Greek election outcome may affect future of Euro, European Union

Head of Greece's Radical Left Coalition Alexis Tsipras, speaks during a presentation on his party's economic policies in Athens, on Friday, June 1, 2012. Tsipras, whose strong gains in last month's elections deepened concerns over his nation's economic future, vowed Friday to cancel Greece's international bailout agreement if he wins an upcoming repeat ballot.
AP Photo/Petros Giannakouris

(CBS News) As bad as unemployment is in this country, it is much worse in Europe. The European Union reported today that the jobless rate in the 17 countries that use the Euro averages 11 percent, the highest since the currency was introduced 13 years ago.

On the currency trading floors of London, they're even more nervous than usual. They know that the fate of the European financial system -- and maybe the world's -- may now be in the hands of the voters in one small country: Greece.

Its near bankrupt economy may be tiny -- just two percent of Europe's -- but the election there in two week's time is being fought over whether to accept or reject the $160 billion European bail out plan and the harsh cutbacks in government spending and state pensions it demands.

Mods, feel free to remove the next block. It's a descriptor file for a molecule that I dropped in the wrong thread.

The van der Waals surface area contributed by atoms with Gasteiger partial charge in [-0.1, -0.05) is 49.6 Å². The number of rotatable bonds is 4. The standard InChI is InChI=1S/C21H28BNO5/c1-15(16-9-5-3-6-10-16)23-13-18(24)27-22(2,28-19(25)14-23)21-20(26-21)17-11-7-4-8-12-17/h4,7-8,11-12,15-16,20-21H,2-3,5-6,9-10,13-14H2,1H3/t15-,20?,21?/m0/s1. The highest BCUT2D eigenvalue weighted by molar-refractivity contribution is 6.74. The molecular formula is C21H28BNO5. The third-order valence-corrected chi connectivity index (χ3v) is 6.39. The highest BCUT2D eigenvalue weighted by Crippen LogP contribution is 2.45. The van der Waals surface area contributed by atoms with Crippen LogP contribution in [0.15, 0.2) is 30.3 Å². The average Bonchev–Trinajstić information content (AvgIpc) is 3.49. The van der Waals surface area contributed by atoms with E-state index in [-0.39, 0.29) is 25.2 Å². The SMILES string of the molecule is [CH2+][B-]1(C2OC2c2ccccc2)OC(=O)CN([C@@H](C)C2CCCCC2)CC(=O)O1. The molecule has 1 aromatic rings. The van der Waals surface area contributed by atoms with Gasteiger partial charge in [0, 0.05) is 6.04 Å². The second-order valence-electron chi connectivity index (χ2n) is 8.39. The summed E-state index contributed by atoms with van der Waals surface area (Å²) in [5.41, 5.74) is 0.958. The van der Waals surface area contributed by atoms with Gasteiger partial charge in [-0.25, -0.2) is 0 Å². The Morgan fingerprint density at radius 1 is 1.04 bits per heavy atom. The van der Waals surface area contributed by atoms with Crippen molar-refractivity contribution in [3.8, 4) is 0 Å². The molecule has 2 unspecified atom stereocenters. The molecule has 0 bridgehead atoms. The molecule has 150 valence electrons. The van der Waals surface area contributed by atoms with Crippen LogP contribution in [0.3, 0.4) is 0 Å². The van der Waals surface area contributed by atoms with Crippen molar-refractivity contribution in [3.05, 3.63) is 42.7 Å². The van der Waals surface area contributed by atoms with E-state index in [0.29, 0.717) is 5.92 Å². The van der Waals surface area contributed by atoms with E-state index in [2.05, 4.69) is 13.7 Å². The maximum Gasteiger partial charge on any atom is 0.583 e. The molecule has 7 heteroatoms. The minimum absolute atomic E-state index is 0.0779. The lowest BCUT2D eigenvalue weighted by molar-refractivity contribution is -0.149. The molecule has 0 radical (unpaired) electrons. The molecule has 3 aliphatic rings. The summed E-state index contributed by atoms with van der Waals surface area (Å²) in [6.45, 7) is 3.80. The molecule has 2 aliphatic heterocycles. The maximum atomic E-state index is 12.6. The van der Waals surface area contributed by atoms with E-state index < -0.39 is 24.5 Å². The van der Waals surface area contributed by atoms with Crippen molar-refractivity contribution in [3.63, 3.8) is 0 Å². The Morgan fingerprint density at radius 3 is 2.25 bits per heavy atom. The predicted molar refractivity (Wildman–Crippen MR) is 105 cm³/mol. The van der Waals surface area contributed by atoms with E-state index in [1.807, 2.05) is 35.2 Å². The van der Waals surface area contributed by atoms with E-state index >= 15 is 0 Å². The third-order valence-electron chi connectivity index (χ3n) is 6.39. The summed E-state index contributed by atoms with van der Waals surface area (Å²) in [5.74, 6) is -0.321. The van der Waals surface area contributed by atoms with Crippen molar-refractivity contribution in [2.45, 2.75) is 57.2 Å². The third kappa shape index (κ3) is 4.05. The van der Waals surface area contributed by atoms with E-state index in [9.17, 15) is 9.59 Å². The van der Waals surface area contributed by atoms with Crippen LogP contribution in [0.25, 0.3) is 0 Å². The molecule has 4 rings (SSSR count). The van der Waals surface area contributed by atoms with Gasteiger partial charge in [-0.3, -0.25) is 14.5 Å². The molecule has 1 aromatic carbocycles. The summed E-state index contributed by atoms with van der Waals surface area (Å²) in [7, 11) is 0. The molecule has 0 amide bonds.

The candidate leading in the opinion polls, the leftist Alexis Tsipras, today promised to scrap the deal if he wins. His followers may like the idea, but Greece defaulting on its debt would mean being kicked out of the euro currency zone by the sixteen other countries in it.

The Greek stock market crashed even further on the news.

And, the European money markets fear the damage won't stop there.

"Everybody is hugely worried about contagion," David Buik from currency brokerage firm BGC told CBS News. He says the whole Euro-zone project is at risk.

"It's like a pack of dominoes," he explained.

Here's how that works. If the Greeks default on their debt, the loss of confidence in the Euro would undermine the already weak Spanish banks. Italy, Portugal and other shaky economies would follow. The Euro itself could collapse.

"You end up with something like 20 percent unemployment, and you end up with almost certainly with recession across the world," Buik said.

German officials said that the idea of removing Greece from the European Union is "not unthinkable." Despite the fact the process will be expensive, they think the euro will be able to recover.

  • Mark Phillips, CBS News London correspondent
    Mark Phillips

    Mark Phillips is CBS News senior foreign correspondent based in London.